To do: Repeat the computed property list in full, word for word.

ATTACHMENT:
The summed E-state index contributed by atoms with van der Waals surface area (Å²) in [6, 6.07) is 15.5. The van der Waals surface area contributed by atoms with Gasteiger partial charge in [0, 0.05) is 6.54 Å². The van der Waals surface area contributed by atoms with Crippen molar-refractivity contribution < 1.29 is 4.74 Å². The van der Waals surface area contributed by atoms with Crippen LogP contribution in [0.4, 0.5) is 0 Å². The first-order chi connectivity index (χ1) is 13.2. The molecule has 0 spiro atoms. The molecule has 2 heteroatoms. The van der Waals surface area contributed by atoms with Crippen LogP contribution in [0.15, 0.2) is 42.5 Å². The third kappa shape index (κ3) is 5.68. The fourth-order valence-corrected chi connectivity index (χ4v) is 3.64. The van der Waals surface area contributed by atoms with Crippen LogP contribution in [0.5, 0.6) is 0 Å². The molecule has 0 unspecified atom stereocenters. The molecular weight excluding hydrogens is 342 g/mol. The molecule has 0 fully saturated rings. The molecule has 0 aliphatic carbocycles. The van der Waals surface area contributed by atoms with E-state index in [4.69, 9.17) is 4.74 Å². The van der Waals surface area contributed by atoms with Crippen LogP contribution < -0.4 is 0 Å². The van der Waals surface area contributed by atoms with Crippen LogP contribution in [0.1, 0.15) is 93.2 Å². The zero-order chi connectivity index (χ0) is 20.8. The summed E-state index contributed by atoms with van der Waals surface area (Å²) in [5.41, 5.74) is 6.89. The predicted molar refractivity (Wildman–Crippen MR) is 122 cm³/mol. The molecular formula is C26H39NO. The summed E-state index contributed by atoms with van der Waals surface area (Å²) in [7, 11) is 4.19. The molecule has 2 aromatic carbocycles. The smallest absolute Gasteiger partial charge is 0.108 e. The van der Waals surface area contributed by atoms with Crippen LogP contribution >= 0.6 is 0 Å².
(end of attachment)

The summed E-state index contributed by atoms with van der Waals surface area (Å²) in [6, 6.07) is 15.5. The van der Waals surface area contributed by atoms with Gasteiger partial charge in [0, 0.05) is 6.54 Å². The van der Waals surface area contributed by atoms with Crippen molar-refractivity contribution < 1.29 is 4.74 Å². The van der Waals surface area contributed by atoms with Crippen LogP contribution in [0.4, 0.5) is 0 Å². The first-order chi connectivity index (χ1) is 13.2. The molecule has 0 spiro atoms. The molecule has 2 heteroatoms. The van der Waals surface area contributed by atoms with Crippen LogP contribution in [0.15, 0.2) is 42.5 Å². The third kappa shape index (κ3) is 5.68. The fourth-order valence-corrected chi connectivity index (χ4v) is 3.64. The van der Waals surface area contributed by atoms with Crippen LogP contribution in [0.5, 0.6) is 0 Å². The molecule has 0 unspecified atom stereocenters. The molecular weight excluding hydrogens is 342 g/mol. The molecule has 0 fully saturated rings. The molecule has 0 aliphatic carbocycles. The van der Waals surface area contributed by atoms with E-state index in [4.69, 9.17) is 4.74 Å². The van der Waals surface area contributed by atoms with Crippen LogP contribution < -0.4 is 0 Å². The van der Waals surface area contributed by atoms with Crippen LogP contribution in [0.1, 0.15) is 93.2 Å². The zero-order chi connectivity index (χ0) is 20.8. The summed E-state index contributed by atoms with van der Waals surface area (Å²) in [5.41, 5.74) is 6.89. The predicted molar refractivity (Wildman–Crippen MR) is 122 cm³/mol. The molecular formula is C26H39NO. The summed E-state index contributed by atoms with van der Waals surface area (Å²) in [7, 11) is 4.19. The molecule has 2 aromatic carbocycles. The smallest absolute Gasteiger partial charge is 0.108 e. The van der Waals surface area contributed by atoms with Crippen LogP contribution >= 0.6 is 0 Å².